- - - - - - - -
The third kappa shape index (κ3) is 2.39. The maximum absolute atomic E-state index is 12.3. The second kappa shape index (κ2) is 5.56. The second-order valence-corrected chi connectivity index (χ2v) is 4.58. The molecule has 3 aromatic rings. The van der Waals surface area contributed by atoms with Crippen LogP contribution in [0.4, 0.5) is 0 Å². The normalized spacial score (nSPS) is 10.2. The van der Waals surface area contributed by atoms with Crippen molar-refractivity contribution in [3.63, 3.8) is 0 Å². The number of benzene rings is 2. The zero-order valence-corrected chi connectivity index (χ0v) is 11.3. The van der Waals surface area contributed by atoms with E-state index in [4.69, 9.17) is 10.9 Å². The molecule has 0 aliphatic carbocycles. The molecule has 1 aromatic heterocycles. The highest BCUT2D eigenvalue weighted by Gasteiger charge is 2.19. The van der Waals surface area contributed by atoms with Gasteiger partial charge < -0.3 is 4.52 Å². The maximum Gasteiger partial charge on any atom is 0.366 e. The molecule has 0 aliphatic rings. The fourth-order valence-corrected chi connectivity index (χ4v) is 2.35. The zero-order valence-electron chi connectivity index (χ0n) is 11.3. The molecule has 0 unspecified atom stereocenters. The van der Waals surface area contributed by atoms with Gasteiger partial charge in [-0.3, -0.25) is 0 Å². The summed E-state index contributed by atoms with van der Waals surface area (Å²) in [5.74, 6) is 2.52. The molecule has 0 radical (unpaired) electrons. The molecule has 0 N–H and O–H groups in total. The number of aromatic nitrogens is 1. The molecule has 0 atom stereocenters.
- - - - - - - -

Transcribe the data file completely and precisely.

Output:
The third kappa shape index (κ3) is 2.39. The maximum absolute atomic E-state index is 12.3. The second kappa shape index (κ2) is 5.56. The second-order valence-corrected chi connectivity index (χ2v) is 4.58. The molecule has 3 aromatic rings. The van der Waals surface area contributed by atoms with Crippen LogP contribution in [0.4, 0.5) is 0 Å². The normalized spacial score (nSPS) is 10.2. The van der Waals surface area contributed by atoms with Crippen molar-refractivity contribution in [3.63, 3.8) is 0 Å². The number of benzene rings is 2. The zero-order valence-corrected chi connectivity index (χ0v) is 11.3. The van der Waals surface area contributed by atoms with E-state index in [4.69, 9.17) is 10.9 Å². The molecule has 0 aliphatic carbocycles. The molecule has 1 aromatic heterocycles. The highest BCUT2D eigenvalue weighted by Gasteiger charge is 2.19. The van der Waals surface area contributed by atoms with Gasteiger partial charge < -0.3 is 4.52 Å². The maximum Gasteiger partial charge on any atom is 0.366 e. The molecule has 0 aliphatic rings. The fourth-order valence-corrected chi connectivity index (χ4v) is 2.35. The zero-order valence-electron chi connectivity index (χ0n) is 11.3. The molecule has 0 unspecified atom stereocenters. The van der Waals surface area contributed by atoms with Gasteiger partial charge in [-0.3, -0.25) is 0 Å². The summed E-state index contributed by atoms with van der Waals surface area (Å²) in [5.74, 6) is 2.52. The molecule has 0 radical (unpaired) electrons. The molecule has 0 N–H and O–H groups in total. The number of aromatic nitrogens is 1. The molecule has 0 atom stereocenters.